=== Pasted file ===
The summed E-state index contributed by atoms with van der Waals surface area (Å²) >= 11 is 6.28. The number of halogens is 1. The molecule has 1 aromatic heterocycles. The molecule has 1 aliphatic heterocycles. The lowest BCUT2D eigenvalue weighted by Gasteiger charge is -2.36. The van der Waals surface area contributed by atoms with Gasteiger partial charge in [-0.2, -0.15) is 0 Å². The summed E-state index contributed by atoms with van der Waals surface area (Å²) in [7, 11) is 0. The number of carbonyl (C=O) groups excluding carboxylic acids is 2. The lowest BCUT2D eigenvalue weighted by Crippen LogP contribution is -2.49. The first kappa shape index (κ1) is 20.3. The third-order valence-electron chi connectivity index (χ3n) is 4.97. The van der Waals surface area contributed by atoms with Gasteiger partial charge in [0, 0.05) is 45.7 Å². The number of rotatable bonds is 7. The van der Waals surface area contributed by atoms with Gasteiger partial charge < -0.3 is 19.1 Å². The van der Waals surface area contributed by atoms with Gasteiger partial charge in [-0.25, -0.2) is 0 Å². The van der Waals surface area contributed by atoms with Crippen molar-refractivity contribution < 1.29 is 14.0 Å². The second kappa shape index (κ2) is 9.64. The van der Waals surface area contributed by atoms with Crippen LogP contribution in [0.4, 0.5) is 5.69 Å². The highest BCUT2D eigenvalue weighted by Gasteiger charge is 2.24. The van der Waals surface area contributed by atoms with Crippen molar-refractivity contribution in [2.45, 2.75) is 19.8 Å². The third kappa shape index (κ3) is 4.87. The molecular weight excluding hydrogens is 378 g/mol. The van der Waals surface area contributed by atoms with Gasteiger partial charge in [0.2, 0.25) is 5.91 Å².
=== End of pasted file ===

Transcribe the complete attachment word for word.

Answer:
The summed E-state index contributed by atoms with van der Waals surface area (Å²) >= 11 is 6.28. The number of halogens is 1. The molecule has 1 aromatic heterocycles. The molecule has 1 aliphatic heterocycles. The lowest BCUT2D eigenvalue weighted by Gasteiger charge is -2.36. The van der Waals surface area contributed by atoms with Gasteiger partial charge in [-0.2, -0.15) is 0 Å². The summed E-state index contributed by atoms with van der Waals surface area (Å²) in [7, 11) is 0. The number of carbonyl (C=O) groups excluding carboxylic acids is 2. The lowest BCUT2D eigenvalue weighted by Crippen LogP contribution is -2.49. The first kappa shape index (κ1) is 20.3. The third-order valence-electron chi connectivity index (χ3n) is 4.97. The van der Waals surface area contributed by atoms with Gasteiger partial charge in [0, 0.05) is 45.7 Å². The number of rotatable bonds is 7. The van der Waals surface area contributed by atoms with Gasteiger partial charge < -0.3 is 19.1 Å². The van der Waals surface area contributed by atoms with Gasteiger partial charge in [-0.25, -0.2) is 0 Å². The van der Waals surface area contributed by atoms with Crippen molar-refractivity contribution < 1.29 is 14.0 Å². The second kappa shape index (κ2) is 9.64. The van der Waals surface area contributed by atoms with Crippen LogP contribution in [0.4, 0.5) is 5.69 Å². The highest BCUT2D eigenvalue weighted by Gasteiger charge is 2.24. The van der Waals surface area contributed by atoms with Crippen molar-refractivity contribution in [2.45, 2.75) is 19.8 Å². The third kappa shape index (κ3) is 4.87. The molecular weight excluding hydrogens is 378 g/mol. The van der Waals surface area contributed by atoms with Gasteiger partial charge in [0.2, 0.25) is 5.91 Å².